NEW YORK – Following a series of ongoing discussions with the American Jewish Committee (AJC), the Ukrainian Congress Committee of America (UCCA), the representative organization of the over 1 million Americans of Ukrainian descent, initiated a joint letter to President Barack Obama to underscore that the risks for the “United States and the wider democratic world could not be higher in the ongoing aggression by the Russian Federation and its proxies against Ukraine’s territorial integrity.”
The letter, which was also signed by leaders of 11 other ethnic organizations in the U.S., underscored the belief that “the United States must prevail in defending the rights of Ukraine and other nations in the region to live free of unwanted outside involvement, to protect their sovereignty and independence.”
The letter was signed by executive officers of national organizations, including the AJC, Armenian Assembly of America, Belarusian-American Association, Czechoslovak National Council of America, Estonian American National Committee, Georgian Association in the United States, Hungarian American Coalition, Joint Baltic American National Committee, Lithuanian American Community, Inc., Lithuanian American Council, Polish American Congress, Slovak League of America and the UCCA.
The signatories urged the president to consider additional measures to demonstrate U.S. support for Ukraine by providing additional financial assistance and lethal defensive military, and apply additional multilateral sanctions against Russia.
The leaders also asked for a meeting with President Obama in order to discuss “this grave situation [in Ukraine] in greater detail.”
As the situation remains critical in Ukraine, the Ukrainian American community, together with other ethnic communities, remains steadfast in its support of Ukraine and calls upon the United States to recognize the urgency of the crisis in the region, the UCCA noted.
The full text of the letter reads as follows.
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We are a group of organizations united in the firm belief that the stakes for the United States, and the larger democratic world, could not be higher in the ongoing aggression by the Russian Federation and its proxies against Ukraine’s territorial integrity and right to chart its own destiny.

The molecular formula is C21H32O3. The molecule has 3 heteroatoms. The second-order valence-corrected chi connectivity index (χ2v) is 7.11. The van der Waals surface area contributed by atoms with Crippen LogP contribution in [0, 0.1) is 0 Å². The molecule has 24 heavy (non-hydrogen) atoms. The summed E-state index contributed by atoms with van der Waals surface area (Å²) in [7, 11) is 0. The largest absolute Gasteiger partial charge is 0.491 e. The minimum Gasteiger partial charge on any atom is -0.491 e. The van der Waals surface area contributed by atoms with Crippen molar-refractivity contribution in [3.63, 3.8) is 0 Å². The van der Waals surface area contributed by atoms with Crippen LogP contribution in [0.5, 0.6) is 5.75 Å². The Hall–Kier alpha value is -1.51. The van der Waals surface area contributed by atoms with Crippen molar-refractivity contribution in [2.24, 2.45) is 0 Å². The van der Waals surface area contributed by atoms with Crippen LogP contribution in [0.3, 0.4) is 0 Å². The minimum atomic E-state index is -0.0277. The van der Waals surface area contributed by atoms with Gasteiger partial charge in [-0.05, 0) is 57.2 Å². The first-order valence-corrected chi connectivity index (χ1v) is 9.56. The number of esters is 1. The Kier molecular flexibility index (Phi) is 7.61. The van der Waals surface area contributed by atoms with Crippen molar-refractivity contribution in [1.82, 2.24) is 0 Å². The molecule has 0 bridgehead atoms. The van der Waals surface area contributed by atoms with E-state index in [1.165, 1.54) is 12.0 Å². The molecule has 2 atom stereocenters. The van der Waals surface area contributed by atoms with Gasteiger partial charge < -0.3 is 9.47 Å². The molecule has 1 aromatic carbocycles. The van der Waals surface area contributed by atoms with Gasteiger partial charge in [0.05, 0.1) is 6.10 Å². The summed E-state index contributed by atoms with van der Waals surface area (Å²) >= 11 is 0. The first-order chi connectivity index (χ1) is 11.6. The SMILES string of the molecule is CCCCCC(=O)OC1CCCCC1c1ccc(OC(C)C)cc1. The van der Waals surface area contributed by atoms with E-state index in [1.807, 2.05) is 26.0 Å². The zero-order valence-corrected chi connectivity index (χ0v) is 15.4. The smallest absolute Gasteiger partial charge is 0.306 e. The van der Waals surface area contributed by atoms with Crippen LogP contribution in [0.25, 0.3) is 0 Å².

We know you agree. Last month, for example, you laudably declared: “The 21st century cannot have us stand idle and simply allow the borders of Europe to be redrawn at the barrel of the gun.”
Yet the tragic reality is that, despite the determined diplomatic, economic and other efforts of the United States and European Union to change the Kremlin’s policy, the annexation of Crimea continues, the destabilization in eastern Ukraine persists, and Ukrainian lives are being lost to the violence inspired, if not instigated, by the Russian Federation.
This is a tragedy of immense proportions. Ominously, it threatens to get still worse, both for Ukraine and other countries in the region that fear Moscow’s long shadow and willingness to interfere in their domestic affairs.
Mr. President, we must prevail in defending the rights of Ukraine and other nations in the region to live free of unwanted outside involvement, to protect their sovereignty and independence, and to be able to choose their friends. They pose no danger to anyone, yet the danger to these nations is ever so real, as we have chillingly witnessed in Ukraine.
We urge you to consider additional measures to demonstrate our nation’s unstinting support for Ukraine, including the provision of further financial assistance, lethal defensive military equipment to allow the people of Ukraine to better protect themselves, and heightened bilateral and multilateral sanctions against Russia to raise the price for its unjustifiable behavior. In doing so, you will have our full support and, we believe, the vast majority of the American people, who do not want to see such menacing behavior against a democratic nation continue.
It would be our earnest hope to have the opportunity to meet with you, Mr. President, to discuss this grave situation in greater detail, and to see how we might best be able to help our country achieve these worthy aims.